The White Man's Burden

by Rudyard Kipling

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What does going into exile mean in "The White Man's Burden?"

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If you Google “exile” you will find that part of its definition is “to bar someone from their native country, typically for … punitive reasons.”  In other words, a person who is exiled is forced to leave their country and cannot come back.  They are away because they are being punished.  This is not exactly how the term is used in Kipling’s poem “The White Man’s Burden.”  It does refer to people being forced to leave their country, and it is a bad thing, but they are not really being punished.  Instead, they are enduring punishing and negative conditions, but not because they are being punished for having broken the law.

In “The White Man’s Burden” Kipling emphasizes how hard it is for white people to go out and colonize other countries.  He says that they have to go and “wait in heavy harness” on their subjects.  He says that they have to work hard to help the natives.  They have to build roads and ports they cannot use.  They have to work hard while living and they have to “mark” the roads and ports “with your dead.”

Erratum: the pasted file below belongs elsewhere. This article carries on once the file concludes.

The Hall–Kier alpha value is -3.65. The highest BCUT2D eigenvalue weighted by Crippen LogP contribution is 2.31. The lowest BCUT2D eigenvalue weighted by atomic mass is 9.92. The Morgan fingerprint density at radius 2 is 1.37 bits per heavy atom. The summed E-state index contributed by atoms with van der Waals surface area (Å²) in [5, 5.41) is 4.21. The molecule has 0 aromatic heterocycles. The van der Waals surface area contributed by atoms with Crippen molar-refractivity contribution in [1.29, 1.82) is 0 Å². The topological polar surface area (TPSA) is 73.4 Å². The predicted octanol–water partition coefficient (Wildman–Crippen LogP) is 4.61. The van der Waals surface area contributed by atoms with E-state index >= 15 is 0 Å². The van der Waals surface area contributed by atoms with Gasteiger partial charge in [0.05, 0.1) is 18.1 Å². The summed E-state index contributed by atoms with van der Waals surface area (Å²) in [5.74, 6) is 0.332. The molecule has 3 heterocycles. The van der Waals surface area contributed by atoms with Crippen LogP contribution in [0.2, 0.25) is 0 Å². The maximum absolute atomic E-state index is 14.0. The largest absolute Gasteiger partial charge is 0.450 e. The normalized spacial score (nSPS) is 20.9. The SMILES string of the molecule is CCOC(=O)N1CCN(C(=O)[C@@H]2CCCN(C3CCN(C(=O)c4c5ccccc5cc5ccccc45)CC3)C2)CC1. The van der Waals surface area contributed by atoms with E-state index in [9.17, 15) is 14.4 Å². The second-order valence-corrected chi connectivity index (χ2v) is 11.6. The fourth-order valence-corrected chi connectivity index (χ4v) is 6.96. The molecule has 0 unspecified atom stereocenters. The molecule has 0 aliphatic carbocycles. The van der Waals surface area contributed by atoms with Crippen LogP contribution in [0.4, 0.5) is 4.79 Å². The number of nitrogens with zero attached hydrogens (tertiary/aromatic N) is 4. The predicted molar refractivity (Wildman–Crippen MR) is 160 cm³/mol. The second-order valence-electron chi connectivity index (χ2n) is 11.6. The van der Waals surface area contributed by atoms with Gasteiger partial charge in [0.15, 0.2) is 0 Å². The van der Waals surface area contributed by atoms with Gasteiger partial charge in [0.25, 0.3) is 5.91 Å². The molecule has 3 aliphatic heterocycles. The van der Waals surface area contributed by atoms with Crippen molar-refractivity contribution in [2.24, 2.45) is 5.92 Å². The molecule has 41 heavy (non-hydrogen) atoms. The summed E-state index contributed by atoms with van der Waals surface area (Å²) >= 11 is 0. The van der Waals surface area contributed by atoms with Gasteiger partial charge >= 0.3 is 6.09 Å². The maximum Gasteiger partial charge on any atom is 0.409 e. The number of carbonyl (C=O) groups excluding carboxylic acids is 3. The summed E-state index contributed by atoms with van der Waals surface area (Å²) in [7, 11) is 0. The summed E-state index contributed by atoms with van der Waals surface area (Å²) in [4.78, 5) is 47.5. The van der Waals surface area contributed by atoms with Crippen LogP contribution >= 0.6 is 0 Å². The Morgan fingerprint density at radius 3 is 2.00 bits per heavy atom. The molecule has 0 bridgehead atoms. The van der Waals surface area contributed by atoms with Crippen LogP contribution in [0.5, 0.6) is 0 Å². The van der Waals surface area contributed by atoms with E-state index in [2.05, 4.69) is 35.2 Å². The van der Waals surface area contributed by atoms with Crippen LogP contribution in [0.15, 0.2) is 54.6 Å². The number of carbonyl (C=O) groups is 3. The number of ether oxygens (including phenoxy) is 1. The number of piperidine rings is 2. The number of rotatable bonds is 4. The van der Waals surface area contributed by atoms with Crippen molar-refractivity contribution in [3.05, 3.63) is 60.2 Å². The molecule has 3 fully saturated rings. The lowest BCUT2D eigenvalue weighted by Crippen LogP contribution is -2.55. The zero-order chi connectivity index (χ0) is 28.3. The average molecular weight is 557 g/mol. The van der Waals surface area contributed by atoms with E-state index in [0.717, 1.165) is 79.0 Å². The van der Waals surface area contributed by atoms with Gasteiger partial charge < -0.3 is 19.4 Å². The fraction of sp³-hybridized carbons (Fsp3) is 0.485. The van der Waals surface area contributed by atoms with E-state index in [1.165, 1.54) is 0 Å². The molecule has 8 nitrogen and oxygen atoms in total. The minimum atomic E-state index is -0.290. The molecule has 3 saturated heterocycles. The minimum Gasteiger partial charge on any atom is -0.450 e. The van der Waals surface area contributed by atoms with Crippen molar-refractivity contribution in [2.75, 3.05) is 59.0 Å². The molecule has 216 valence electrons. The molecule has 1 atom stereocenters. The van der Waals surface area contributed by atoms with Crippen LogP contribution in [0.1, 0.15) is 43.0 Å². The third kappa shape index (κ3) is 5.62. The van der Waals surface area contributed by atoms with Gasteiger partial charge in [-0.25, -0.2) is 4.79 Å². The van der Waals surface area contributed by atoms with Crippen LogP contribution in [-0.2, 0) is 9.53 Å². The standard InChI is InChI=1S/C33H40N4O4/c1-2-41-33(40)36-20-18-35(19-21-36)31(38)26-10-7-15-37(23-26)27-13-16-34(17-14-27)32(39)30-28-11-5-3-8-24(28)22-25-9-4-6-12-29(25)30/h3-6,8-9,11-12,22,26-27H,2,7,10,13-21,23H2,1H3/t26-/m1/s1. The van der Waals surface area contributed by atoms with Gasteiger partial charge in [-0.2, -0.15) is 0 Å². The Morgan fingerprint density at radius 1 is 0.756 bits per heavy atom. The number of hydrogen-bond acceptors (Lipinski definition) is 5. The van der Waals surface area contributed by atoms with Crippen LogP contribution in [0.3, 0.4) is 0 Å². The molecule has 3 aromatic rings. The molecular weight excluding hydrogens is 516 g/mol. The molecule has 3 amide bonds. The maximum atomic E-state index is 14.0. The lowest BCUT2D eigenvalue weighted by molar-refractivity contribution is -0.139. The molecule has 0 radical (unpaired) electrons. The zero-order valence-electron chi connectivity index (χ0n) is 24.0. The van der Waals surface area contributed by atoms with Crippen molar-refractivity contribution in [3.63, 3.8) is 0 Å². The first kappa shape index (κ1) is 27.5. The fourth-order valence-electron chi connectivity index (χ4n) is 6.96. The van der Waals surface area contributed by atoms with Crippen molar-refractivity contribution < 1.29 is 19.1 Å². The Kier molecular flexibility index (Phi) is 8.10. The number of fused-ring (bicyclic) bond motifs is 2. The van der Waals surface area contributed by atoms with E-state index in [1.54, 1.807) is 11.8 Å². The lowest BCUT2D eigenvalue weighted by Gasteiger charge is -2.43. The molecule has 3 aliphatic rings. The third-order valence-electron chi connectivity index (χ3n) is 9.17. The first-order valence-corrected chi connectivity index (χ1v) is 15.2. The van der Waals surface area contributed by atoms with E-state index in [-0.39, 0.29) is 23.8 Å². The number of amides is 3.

They have to work hard to help the natives even though the natives will just ruin everything.  The natives’ “sloth and heathen folly” will wreck all the things they are trying to achieve just as they are about to reach those goals.  Moreover, the natives will resent them for all this.  They will resent the whites for trying to civilize them.

What all this means is that it is very unpleasant to go out and be a member of an imperial administration.  It is almost like being punished.  The people who do this are being sent away from their native country.  While abroad, they have to endure difficult conditions that are like what you would experience while being punished.  This is what exile means in the context of this poem.  It means being experiencing very unpleasant conditions while being away from your own home and country.

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